Interesting you brought up technology too, because i also believe it will be a major factor in our downfall, or rather our dependence on technology. Lets face it, the majority of people on this planet, especially those of us in the Western world, would be completely lost without our technology. We have grown accustomed to a life where almost everything is done for us by other people or technology. Now if the overpopulation scenario plays out the way i think it will, when the sh*t hits the fan and society ultimately breaks down, almost all of those luxuries and services we currently depend on just to live, will quickly disapear and we will be left to fend for ourselves. This is where a lot of people are going to die, because the average joe like you said is completely detatched from their basic instincts and doesnt have the first clue about survival or self sufficiency. They dont know how to hunt, forage or grow food. They dont know how to find and purify water. The dont know how to generate electricity. It will be anarchy, and only the strongest and smartest will survive.

It might sound horribly pesimistic and apocalyptic, but i will be genuinely surprised if we dont see something like this happening within our lifetime. Theres a saying, "society is only three square meals away from anarchy". Global food demands are becoming increasingly stretched so its only a matter of time and its the reason i recently took a strong interest in survivalism.

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#7

Posted 11 December 2011 - 10:13 PM

It depends on what you'd classify as a downfall. Mankind on the whole, a nation, an empire, a group of people?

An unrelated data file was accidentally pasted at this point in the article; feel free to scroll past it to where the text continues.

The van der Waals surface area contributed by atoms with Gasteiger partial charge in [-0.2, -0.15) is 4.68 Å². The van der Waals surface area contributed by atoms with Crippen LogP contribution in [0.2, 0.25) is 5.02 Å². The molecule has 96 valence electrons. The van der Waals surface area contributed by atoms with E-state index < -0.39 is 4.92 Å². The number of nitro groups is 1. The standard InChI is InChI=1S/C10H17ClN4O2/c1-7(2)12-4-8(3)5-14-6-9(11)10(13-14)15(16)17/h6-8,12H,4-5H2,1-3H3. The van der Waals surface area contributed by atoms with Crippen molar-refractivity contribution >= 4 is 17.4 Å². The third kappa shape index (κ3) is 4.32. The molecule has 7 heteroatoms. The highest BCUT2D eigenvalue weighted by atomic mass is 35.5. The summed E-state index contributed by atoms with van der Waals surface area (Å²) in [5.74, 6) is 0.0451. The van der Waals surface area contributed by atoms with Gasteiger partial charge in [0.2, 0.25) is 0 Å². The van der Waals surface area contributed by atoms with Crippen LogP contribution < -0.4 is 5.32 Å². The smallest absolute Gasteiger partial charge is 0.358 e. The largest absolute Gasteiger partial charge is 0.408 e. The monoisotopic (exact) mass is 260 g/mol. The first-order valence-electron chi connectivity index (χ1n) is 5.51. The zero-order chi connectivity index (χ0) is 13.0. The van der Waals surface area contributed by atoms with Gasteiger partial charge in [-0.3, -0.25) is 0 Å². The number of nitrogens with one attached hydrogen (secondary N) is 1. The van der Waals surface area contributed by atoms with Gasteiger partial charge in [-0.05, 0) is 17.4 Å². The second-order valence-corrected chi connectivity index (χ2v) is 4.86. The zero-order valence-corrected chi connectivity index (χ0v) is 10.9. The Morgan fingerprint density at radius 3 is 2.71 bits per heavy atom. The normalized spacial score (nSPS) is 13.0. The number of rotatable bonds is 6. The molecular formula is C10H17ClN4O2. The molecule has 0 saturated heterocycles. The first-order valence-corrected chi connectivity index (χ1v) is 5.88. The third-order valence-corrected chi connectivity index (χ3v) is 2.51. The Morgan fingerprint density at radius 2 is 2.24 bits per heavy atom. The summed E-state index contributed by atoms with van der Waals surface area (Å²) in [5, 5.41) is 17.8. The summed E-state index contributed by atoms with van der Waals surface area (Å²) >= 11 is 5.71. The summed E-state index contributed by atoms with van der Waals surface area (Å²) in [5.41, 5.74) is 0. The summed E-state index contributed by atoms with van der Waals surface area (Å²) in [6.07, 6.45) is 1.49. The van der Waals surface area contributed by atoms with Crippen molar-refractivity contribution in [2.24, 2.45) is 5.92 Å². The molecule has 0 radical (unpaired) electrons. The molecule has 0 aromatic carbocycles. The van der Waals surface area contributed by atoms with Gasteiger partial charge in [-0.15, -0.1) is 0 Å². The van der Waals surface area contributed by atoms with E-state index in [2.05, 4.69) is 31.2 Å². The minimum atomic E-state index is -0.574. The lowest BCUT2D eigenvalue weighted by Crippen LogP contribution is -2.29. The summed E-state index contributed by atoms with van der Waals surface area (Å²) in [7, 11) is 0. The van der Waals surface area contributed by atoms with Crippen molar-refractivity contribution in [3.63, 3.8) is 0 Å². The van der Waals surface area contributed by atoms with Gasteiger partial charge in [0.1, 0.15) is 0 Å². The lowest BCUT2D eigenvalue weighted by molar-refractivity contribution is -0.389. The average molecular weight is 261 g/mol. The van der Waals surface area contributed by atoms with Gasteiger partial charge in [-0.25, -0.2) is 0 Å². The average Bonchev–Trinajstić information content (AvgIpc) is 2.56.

But in any event, there will always be a rise that'll follow that downfall, taking us to another level.

Take the roman empire, once ruled the world, then faced their downfall. Did mankind cease to exist? No, some other nation took their place as the dominant. When WW2 happened, was that the downfall of mankind? No, a lot of people died, it was a tragedy, but mankind in the end only got stronger.

Religion. Religion's downfall will be the rise of something else. Perhaps a new age of enlightenment? Perhaps an all out war? I'd wager on enlightenment, as usually most non religious people aren't as aggressive as religious ones, what with a lot of wars in human history being caused by religion.

On technology, you say man would lose contact with it's basic instincts. What are those instincts and why is that a bad thing? Human's instinct is the fight for his own survival, is it's ingenuity, it's ability to change the environment. Losing contact with the first, means that our basic needs have been fulfilled, and as such man has not to worry about surviving another day and can focus his ingenuity on other exploits. Anything pushing away from our basic instincts, in my opinion, would only allow us to be freer and achieve more. I believe technology is the very thing that will allow us to reach even higher levels.